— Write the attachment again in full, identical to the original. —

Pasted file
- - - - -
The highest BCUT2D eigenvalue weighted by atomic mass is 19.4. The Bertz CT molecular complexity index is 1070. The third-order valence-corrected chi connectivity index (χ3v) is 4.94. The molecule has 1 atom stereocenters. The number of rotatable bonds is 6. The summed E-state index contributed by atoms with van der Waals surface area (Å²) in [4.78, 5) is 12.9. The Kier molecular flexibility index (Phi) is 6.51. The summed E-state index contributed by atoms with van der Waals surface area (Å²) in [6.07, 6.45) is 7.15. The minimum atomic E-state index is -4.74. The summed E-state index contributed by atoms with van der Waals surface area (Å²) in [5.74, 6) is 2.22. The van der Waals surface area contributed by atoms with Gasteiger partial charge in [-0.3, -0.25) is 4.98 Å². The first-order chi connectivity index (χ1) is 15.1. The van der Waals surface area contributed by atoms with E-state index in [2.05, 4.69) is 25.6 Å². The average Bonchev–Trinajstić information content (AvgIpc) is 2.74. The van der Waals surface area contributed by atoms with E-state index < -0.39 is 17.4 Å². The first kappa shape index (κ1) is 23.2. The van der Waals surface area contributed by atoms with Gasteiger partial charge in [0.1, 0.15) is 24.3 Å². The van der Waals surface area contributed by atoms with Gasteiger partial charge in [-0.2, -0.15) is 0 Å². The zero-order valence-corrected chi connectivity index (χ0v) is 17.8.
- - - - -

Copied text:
The highest BCUT2D eigenvalue weighted by atomic mass is 19.4. The Bertz CT molecular complexity index is 1070. The third-order valence-corrected chi connectivity index (χ3v) is 4.94. The molecule has 1 atom stereocenters. The number of rotatable bonds is 6. The summed E-state index contributed by atoms with van der Waals surface area (Å²) in [4.78, 5) is 12.9. The Kier molecular flexibility index (Phi) is 6.51. The summed E-state index contributed by atoms with van der Waals surface area (Å²) in [6.07, 6.45) is 7.15. The minimum atomic E-state index is -4.74. The summed E-state index contributed by atoms with van der Waals surface area (Å²) in [5.74, 6) is 2.22. The van der Waals surface area contributed by atoms with Gasteiger partial charge in [-0.3, -0.25) is 4.98 Å². The first-order chi connectivity index (χ1) is 15.1. The van der Waals surface area contributed by atoms with E-state index in [2.05, 4.69) is 25.6 Å². The average Bonchev–Trinajstić information content (AvgIpc) is 2.74. The van der Waals surface area contributed by atoms with E-state index < -0.39 is 17.4 Å². The first kappa shape index (κ1) is 23.2. The van der Waals surface area contributed by atoms with Gasteiger partial charge in [0.1, 0.15) is 24.3 Å². The van der Waals surface area contributed by atoms with Gasteiger partial charge in [-0.2, -0.15) is 0 Å². The zero-order valence-corrected chi connectivity index (χ0v) is 17.8.